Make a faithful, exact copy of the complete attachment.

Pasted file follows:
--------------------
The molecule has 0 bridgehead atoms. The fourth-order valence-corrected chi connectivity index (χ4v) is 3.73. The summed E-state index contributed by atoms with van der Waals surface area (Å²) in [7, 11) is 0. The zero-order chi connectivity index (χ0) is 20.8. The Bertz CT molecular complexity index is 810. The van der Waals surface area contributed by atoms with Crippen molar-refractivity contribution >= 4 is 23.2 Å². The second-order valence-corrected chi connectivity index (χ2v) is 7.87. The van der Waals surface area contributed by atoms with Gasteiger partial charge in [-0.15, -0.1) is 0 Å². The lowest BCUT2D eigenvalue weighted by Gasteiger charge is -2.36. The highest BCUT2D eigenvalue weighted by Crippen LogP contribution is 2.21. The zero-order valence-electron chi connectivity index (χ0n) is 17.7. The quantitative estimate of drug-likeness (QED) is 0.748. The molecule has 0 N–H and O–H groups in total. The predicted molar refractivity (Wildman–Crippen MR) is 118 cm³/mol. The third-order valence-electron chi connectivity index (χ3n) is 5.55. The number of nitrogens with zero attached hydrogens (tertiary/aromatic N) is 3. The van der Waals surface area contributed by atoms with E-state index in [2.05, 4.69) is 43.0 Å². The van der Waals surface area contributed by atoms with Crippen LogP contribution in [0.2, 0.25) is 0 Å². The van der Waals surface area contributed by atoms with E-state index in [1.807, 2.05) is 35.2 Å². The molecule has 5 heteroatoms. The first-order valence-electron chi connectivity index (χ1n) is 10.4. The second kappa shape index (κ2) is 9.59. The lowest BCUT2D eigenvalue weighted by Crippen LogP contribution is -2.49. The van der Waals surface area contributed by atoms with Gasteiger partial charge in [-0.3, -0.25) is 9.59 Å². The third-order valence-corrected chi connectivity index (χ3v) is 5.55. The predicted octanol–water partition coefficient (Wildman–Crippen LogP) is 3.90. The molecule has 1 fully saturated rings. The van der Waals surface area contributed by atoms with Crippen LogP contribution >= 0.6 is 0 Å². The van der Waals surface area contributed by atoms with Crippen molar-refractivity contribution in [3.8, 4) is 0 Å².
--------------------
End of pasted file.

The molecule has 0 bridgehead atoms. The fourth-order valence-corrected chi connectivity index (χ4v) is 3.73. The summed E-state index contributed by atoms with van der Waals surface area (Å²) in [7, 11) is 0. The zero-order chi connectivity index (χ0) is 20.8. The Bertz CT molecular complexity index is 810. The van der Waals surface area contributed by atoms with Crippen molar-refractivity contribution >= 4 is 23.2 Å². The second-order valence-corrected chi connectivity index (χ2v) is 7.87. The van der Waals surface area contributed by atoms with Gasteiger partial charge in [-0.15, -0.1) is 0 Å². The lowest BCUT2D eigenvalue weighted by Gasteiger charge is -2.36. The highest BCUT2D eigenvalue weighted by Crippen LogP contribution is 2.21. The zero-order valence-electron chi connectivity index (χ0n) is 17.7. The quantitative estimate of drug-likeness (QED) is 0.748. The molecule has 0 N–H and O–H groups in total. The predicted molar refractivity (Wildman–Crippen MR) is 118 cm³/mol. The third-order valence-electron chi connectivity index (χ3n) is 5.55. The number of nitrogens with zero attached hydrogens (tertiary/aromatic N) is 3. The van der Waals surface area contributed by atoms with E-state index in [2.05, 4.69) is 43.0 Å². The van der Waals surface area contributed by atoms with Crippen LogP contribution in [0.2, 0.25) is 0 Å². The van der Waals surface area contributed by atoms with E-state index in [1.807, 2.05) is 35.2 Å². The molecule has 5 heteroatoms. The first-order valence-electron chi connectivity index (χ1n) is 10.4. The second kappa shape index (κ2) is 9.59. The lowest BCUT2D eigenvalue weighted by Crippen LogP contribution is -2.49. The van der Waals surface area contributed by atoms with Gasteiger partial charge in [-0.3, -0.25) is 9.59 Å². The third-order valence-corrected chi connectivity index (χ3v) is 5.55. The predicted octanol–water partition coefficient (Wildman–Crippen LogP) is 3.90. The molecule has 1 fully saturated rings. The van der Waals surface area contributed by atoms with Crippen LogP contribution >= 0.6 is 0 Å². The van der Waals surface area contributed by atoms with Crippen molar-refractivity contribution in [3.8, 4) is 0 Å².